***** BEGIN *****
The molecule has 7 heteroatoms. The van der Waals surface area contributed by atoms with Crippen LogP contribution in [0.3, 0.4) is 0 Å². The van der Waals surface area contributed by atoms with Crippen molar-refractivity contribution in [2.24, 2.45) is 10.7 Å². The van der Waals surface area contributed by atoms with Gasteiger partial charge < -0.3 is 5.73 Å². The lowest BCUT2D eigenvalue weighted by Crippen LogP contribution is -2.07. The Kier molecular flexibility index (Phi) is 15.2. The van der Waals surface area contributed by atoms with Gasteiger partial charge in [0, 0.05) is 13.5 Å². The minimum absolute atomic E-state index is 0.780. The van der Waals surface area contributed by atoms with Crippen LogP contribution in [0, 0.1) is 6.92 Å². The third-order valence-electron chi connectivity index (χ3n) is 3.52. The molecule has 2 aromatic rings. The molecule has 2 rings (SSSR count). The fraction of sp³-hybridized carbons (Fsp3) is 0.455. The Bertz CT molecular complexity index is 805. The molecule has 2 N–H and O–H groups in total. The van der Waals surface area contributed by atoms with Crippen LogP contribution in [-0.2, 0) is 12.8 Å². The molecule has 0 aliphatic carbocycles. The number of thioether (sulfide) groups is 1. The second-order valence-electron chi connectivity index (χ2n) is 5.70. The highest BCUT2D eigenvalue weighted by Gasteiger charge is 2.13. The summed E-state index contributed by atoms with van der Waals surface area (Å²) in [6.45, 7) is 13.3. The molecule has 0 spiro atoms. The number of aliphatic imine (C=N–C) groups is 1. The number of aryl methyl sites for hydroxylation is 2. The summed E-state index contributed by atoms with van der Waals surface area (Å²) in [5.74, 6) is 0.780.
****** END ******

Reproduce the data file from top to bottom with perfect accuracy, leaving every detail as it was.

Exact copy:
The molecule has 7 heteroatoms. The van der Waals surface area contributed by atoms with Crippen LogP contribution in [0.3, 0.4) is 0 Å². The van der Waals surface area contributed by atoms with Crippen molar-refractivity contribution in [2.24, 2.45) is 10.7 Å². The van der Waals surface area contributed by atoms with Gasteiger partial charge < -0.3 is 5.73 Å². The lowest BCUT2D eigenvalue weighted by Crippen LogP contribution is -2.07. The Kier molecular flexibility index (Phi) is 15.2. The van der Waals surface area contributed by atoms with Gasteiger partial charge in [0, 0.05) is 13.5 Å². The minimum absolute atomic E-state index is 0.780. The van der Waals surface area contributed by atoms with Crippen LogP contribution in [0, 0.1) is 6.92 Å². The third-order valence-electron chi connectivity index (χ3n) is 3.52. The molecule has 2 aromatic rings. The molecule has 2 rings (SSSR count). The fraction of sp³-hybridized carbons (Fsp3) is 0.455. The Bertz CT molecular complexity index is 805. The molecule has 2 N–H and O–H groups in total. The van der Waals surface area contributed by atoms with Crippen LogP contribution in [-0.2, 0) is 12.8 Å². The molecule has 0 aliphatic carbocycles. The number of thioether (sulfide) groups is 1. The second-order valence-electron chi connectivity index (χ2n) is 5.70. The highest BCUT2D eigenvalue weighted by Gasteiger charge is 2.13. The summed E-state index contributed by atoms with van der Waals surface area (Å²) in [6.45, 7) is 13.3. The molecule has 0 spiro atoms. The number of aliphatic imine (C=N–C) groups is 1. The number of aryl methyl sites for hydroxylation is 2. The summed E-state index contributed by atoms with van der Waals surface area (Å²) in [5.74, 6) is 0.780.